By Laurel E. Fletcher, Megan Karsh and Mahdev Mohan, The Straits Times
This week, prosecutors made opening arguments in Phnom Penh, Cambodia, at the UN-sponsored Khmer Rouge tribunal. Former senior leaders of the brutal Khmer Rouge regime are in the dock, charged with serious crimes that claimed an estimated 2 million lives from 1975-79.
One novel feature of the Khmer Rouge tribunal is that victims can join the proceedings as ‘civil parties.’ Civil parties support the prosecution to secure convictions. If the defendants are found guilty, civil parties are entitled to seek redress for the harms caused by these former leaders.
Nearly 4,000 civil parties are participating in the trial. They look to the court for some measure of justice. But for these victims, reparation for their injuries remains as elusive as it was three decades ago.
The Court has been reluctant to exercise its powers and provide civil parties meaningful reparations. In its first case, the Court rejected the majority of requests from civil parties who suffered heinous crimes at the notorious S-21 interrogation centre where thousands were tortured and killed, citing legal barriers that other international courts and national reparations programs have easily side-stepped. In the end, these victims received little more than having their names included in the Court’s judgment.
Time is running out. This second trial is perhaps the Court’s last. Investigations against lower-level commanders have stalled and the Cambodian government is opposed to further trials. This may be the final chance victims have to claim redress against any perpetrators.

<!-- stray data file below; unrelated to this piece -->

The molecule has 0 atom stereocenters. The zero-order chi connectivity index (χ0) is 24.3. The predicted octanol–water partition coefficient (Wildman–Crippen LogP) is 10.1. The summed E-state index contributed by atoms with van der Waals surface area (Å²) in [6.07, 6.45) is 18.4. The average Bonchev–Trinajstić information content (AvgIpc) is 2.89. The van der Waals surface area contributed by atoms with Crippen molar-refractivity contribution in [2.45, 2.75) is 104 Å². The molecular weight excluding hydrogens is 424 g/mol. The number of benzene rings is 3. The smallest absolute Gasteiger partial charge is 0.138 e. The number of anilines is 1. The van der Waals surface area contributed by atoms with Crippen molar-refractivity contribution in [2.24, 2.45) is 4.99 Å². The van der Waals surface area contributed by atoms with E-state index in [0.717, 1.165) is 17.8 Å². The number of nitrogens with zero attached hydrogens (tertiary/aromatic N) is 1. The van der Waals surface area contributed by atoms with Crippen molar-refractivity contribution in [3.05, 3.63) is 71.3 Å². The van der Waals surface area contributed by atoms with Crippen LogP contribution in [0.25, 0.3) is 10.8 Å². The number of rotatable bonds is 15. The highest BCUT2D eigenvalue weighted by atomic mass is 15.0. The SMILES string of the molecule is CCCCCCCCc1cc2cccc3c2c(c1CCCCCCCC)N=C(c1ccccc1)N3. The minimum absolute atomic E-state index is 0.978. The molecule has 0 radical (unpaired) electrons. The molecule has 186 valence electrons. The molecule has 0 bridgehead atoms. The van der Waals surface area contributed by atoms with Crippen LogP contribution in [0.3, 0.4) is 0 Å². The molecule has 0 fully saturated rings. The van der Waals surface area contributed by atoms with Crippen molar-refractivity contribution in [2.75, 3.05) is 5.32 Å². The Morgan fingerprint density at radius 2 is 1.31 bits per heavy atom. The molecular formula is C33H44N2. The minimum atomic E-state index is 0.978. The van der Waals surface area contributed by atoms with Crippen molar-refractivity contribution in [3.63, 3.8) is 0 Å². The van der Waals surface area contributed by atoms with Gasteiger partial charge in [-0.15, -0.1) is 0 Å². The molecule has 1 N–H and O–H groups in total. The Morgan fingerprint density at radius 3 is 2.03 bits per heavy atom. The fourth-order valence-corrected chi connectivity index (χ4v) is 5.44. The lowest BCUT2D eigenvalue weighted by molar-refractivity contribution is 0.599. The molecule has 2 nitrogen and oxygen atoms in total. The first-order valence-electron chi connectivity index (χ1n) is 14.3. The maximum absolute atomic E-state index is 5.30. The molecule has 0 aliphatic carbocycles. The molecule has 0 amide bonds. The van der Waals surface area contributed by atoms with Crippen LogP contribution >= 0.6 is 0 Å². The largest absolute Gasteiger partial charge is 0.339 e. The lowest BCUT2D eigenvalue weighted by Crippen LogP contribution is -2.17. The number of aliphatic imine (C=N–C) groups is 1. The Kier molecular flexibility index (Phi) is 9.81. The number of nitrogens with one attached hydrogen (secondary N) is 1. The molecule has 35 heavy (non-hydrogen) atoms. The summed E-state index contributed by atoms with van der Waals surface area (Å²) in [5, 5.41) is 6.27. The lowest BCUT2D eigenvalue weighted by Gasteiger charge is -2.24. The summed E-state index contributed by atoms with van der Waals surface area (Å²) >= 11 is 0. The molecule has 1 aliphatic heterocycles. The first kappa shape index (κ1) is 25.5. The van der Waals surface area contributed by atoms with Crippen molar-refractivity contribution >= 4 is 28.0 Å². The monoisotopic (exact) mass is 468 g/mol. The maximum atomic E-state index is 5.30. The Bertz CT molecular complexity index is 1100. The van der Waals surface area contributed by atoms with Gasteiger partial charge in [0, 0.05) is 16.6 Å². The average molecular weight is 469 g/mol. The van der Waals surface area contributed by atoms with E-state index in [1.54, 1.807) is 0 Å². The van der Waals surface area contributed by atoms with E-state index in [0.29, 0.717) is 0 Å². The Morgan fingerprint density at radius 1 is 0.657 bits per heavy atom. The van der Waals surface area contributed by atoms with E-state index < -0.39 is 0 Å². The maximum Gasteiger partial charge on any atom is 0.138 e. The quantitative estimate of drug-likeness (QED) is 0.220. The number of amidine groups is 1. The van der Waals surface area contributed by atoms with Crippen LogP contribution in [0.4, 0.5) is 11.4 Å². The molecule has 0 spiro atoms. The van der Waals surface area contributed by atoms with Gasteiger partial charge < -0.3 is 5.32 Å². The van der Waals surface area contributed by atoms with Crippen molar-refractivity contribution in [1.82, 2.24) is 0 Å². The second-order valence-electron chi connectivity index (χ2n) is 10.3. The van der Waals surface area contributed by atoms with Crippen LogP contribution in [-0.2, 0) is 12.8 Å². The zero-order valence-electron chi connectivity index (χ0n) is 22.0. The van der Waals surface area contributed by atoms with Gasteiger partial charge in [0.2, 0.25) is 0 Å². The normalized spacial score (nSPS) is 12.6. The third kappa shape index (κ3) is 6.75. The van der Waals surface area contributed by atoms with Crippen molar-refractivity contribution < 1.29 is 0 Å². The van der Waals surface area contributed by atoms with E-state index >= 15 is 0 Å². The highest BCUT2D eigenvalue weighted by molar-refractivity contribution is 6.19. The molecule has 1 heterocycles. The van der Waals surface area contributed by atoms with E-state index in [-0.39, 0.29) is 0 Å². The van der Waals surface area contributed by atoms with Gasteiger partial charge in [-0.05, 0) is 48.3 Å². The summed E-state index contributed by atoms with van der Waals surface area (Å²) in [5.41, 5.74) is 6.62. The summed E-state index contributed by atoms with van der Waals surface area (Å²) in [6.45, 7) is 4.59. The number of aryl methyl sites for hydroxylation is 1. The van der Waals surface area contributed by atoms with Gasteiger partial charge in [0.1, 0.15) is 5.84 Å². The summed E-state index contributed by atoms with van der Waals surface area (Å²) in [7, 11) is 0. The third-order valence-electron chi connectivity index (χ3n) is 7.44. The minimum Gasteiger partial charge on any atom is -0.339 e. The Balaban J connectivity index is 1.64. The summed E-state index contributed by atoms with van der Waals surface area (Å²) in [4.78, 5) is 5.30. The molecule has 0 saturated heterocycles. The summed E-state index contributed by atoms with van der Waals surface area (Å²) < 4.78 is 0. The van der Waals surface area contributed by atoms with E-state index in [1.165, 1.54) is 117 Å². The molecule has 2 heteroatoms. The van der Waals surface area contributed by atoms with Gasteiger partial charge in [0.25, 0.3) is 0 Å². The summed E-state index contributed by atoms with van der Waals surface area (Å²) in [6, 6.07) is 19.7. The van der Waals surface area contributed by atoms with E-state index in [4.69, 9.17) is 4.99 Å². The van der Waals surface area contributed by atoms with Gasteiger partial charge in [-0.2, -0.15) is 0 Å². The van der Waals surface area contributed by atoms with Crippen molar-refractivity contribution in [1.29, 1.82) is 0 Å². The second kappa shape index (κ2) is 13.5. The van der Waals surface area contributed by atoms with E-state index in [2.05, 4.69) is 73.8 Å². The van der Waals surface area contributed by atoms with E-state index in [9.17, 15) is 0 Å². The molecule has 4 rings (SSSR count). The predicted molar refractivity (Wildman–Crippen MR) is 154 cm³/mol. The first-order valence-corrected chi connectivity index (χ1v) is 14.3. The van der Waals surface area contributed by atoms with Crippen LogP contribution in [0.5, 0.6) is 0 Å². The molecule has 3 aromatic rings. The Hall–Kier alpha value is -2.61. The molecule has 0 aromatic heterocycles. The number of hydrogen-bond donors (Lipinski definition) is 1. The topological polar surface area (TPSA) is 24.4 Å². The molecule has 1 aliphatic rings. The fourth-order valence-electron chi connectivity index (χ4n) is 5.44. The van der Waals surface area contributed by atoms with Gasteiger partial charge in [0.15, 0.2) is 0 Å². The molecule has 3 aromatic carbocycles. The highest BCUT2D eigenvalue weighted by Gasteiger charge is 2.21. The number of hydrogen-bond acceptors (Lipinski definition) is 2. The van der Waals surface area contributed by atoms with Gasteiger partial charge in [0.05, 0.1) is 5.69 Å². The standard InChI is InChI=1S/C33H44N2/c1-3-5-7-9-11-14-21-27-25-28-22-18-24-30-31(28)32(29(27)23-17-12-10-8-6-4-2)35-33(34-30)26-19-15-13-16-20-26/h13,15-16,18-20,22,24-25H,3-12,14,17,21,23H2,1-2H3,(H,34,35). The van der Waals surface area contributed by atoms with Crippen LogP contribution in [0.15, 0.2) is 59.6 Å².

For thousands of victims, meaningful reparation awards are the touchstone of justice and accountability. While the Court cannot undo the past, it can order museums and monuments be built to commemorate the dead and honor their memories. Survivors, many of whom are reaching advanced age, are eager to have the history of their struggle preserved and accessible to successive generations through memorials and educational programs. By teaching about the past, those who lived through it hope to ensure that rice paddies will never again be turned into killing fields.
The Court can also award specific redress for elderly, vulnerable and low-income victims. It can direct that medical care be provided to survivors who suffered harm as a result of the genocide. Educational support for the children of survivors can help a generation deprived of opportunities to build productive lives and so facilitate reconciliation.
Victims deserve a pride of place in any justice process where massive human rights violations are concerned. The Court’s reparations scheme has the potential to be its most remarkable contribution – both to Cambodian victims and to the development of international law. The Court can set an example for other international courts that face similar challenges. The permanent International Criminal Court (ICC) at the Hague also allows for victims to seek reparations, but has not yet ruled on such requests.
The Court should act now to put in place a system to award victims appropriate redress. In a recent report we co-authored with the Centre for Justice & Accountability, Victims’ Right to Remedy: Awarding Meaningful Reparations at the ECCC, we recommend how reparations can be administered effectively and in a principled manner. For example, the Court should establish a working group of experts to develop a plan to create an independent body to receive and administer donor funds to implement a transparent and accountable reparations scheme, similar to the one at the ICC.
There is more to justice than convening a trial. The obligation to make reparations to victims is a critical component of the international criminal justice process. How the Court fulfills this duty will be a key yardstick by which it will be judged.